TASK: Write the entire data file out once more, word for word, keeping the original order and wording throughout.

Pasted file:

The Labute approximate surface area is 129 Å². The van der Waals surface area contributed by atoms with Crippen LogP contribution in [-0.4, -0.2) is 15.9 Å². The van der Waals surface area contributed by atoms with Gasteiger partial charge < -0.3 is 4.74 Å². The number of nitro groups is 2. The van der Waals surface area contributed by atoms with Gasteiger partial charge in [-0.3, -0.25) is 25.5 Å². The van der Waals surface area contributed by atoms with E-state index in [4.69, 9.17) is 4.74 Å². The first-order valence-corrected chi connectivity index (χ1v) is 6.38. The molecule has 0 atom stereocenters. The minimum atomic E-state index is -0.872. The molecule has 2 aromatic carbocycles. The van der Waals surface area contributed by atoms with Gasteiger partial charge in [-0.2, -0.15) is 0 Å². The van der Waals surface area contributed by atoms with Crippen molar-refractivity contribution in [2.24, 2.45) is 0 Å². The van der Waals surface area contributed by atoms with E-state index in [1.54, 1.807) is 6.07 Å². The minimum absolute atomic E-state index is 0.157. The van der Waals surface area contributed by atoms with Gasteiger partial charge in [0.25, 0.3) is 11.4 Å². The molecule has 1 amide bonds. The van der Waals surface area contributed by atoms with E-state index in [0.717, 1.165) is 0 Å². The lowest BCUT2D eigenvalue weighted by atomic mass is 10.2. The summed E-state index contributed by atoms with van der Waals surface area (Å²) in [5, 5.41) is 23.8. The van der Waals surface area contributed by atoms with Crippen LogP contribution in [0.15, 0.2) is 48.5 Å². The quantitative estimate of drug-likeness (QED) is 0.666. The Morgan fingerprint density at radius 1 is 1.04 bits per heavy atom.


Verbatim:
The Labute approximate surface area is 129 Å². The van der Waals surface area contributed by atoms with Crippen LogP contribution in [-0.4, -0.2) is 15.9 Å². The van der Waals surface area contributed by atoms with Gasteiger partial charge < -0.3 is 4.74 Å². The number of nitro groups is 2. The van der Waals surface area contributed by atoms with Gasteiger partial charge in [-0.3, -0.25) is 25.5 Å². The van der Waals surface area contributed by atoms with E-state index in [4.69, 9.17) is 4.74 Å². The first-order valence-corrected chi connectivity index (χ1v) is 6.38. The molecule has 0 atom stereocenters. The minimum atomic E-state index is -0.872. The molecule has 2 aromatic carbocycles. The van der Waals surface area contributed by atoms with Gasteiger partial charge in [-0.2, -0.15) is 0 Å². The van der Waals surface area contributed by atoms with Crippen molar-refractivity contribution in [2.24, 2.45) is 0 Å². The van der Waals surface area contributed by atoms with E-state index in [1.54, 1.807) is 6.07 Å². The minimum absolute atomic E-state index is 0.157. The van der Waals surface area contributed by atoms with Gasteiger partial charge in [0.25, 0.3) is 11.4 Å². The molecule has 1 amide bonds. The van der Waals surface area contributed by atoms with E-state index in [0.717, 1.165) is 0 Å². The lowest BCUT2D eigenvalue weighted by atomic mass is 10.2. The summed E-state index contributed by atoms with van der Waals surface area (Å²) in [5, 5.41) is 23.8. The van der Waals surface area contributed by atoms with Crippen LogP contribution in [0.15, 0.2) is 48.5 Å². The quantitative estimate of drug-likeness (QED) is 0.666. The Morgan fingerprint density at radius 1 is 1.04 bits per heavy atom.